It will naturally be presumed that of the fruits of this great philosophical improvement some portion at least will have been reaped by its author. Armed with such a potent instrument, and wielding it with such singleness of aim; cultivating the field of practical philosophy with such unwearied and such consistent use of a method right in itself, and not adopted by his predecessors; it cannot be but that Bentham by his own inquiries must have accomplished something considerable. And so, it will be found, he has; something not only considerable, but extraordinary; though but little compared with what he has left undone, and far short of what his sanguine and almost boyish fancy made him flatter himself that he had accomplished. His peculiar method, admirably calculated to make clear thinkers, and sure ones to the extent of their materials, has not equal efficacy for making those materials complete. It is a security for accuracy, but not for comprehensiveness; or rather, it is a security for one sort of comprehensiveness, but not for another.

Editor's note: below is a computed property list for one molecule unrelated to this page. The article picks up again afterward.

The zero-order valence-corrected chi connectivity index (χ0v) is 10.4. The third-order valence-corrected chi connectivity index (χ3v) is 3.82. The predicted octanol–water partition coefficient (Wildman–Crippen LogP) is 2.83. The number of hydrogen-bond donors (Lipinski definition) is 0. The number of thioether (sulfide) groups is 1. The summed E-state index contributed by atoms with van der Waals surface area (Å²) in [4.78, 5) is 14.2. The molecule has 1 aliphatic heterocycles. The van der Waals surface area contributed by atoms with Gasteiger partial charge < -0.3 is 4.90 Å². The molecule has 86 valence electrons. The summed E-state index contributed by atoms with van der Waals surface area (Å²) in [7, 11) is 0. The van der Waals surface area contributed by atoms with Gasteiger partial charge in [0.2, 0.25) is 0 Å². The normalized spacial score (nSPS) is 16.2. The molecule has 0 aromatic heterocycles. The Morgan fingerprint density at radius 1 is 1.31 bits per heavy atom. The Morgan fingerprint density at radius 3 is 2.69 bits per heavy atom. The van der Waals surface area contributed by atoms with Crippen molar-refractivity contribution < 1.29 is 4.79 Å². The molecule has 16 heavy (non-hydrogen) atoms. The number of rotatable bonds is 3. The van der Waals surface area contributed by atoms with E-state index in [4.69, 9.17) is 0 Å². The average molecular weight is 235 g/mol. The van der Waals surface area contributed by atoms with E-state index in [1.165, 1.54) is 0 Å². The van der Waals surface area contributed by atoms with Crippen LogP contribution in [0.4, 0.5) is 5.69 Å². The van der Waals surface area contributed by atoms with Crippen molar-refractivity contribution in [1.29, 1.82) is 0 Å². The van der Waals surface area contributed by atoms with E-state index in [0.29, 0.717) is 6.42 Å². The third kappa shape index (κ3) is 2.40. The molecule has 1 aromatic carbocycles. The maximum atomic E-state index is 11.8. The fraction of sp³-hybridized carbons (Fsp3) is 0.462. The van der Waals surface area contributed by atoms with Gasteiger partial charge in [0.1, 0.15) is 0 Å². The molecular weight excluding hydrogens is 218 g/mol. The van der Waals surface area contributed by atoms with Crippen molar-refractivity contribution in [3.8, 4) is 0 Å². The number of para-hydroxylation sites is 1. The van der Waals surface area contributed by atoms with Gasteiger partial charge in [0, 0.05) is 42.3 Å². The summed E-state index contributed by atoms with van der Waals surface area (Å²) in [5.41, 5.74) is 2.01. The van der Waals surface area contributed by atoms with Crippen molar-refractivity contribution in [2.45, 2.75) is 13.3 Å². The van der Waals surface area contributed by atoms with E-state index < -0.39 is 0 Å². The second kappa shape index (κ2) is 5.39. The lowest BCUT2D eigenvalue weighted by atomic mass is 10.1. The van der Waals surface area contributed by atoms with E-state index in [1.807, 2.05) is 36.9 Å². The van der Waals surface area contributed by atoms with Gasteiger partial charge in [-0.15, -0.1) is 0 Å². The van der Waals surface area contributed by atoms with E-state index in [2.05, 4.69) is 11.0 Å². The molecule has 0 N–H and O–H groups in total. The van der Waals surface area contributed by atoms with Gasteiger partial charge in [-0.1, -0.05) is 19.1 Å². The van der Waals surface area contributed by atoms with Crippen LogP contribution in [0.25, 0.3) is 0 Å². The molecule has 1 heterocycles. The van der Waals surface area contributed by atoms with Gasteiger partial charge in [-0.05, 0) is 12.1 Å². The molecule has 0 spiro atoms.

Bentham’s method of laying out his subject is admirable as a preservative against one kind of narrow and partial views. He begins by placing before himself the whole of the field of inquiry to which the particular question belongs, and divides down till he arrives at the thing he is in search of; and thus by successively rejecting all which is the thing, he gradually works out a definition of what it . This, which he calls the exhaustive method, is as old as philosophy itself. Plato owes everything to it, and does everything by it; and the use made of it by that great man in his Dialogues, Bacon, in one of those pregnant logical hints scattered through his writings, and so much neglected by most of his pretended followers, pronounces to be the nearest approach to a true inductive method in the ancient philosophy. Bentham was aware that Plato had anticipated him in the process to which he too declared that he owed everything. By the practice of it, his speculations are rendered eminently systematic and consistent; no question, with him, is ever an insulated one; he sees every subject in connexion with all the other subjects with which in his view it is related, and from which it requires to be distinguished; and as all that he knows, in the least degree allied to the subject, has been marshalled in an orderly manner before him, he does not, like people who use a looser method, forget and overlook a thing on one occasion to remember it on another. Hence there is probably no philosopher of so wide a range, in whom there are so few inconsistencies. If any of the truths which he did not see, had come to be seen by him, he would have remembered it everywhere and at all times, and would have adjusted his whole system to it. And this is another admirable quality which he has impressed upon the best of the minds trained in his habits of thought: when open to admit new truths, they digest them as fast as they receive them.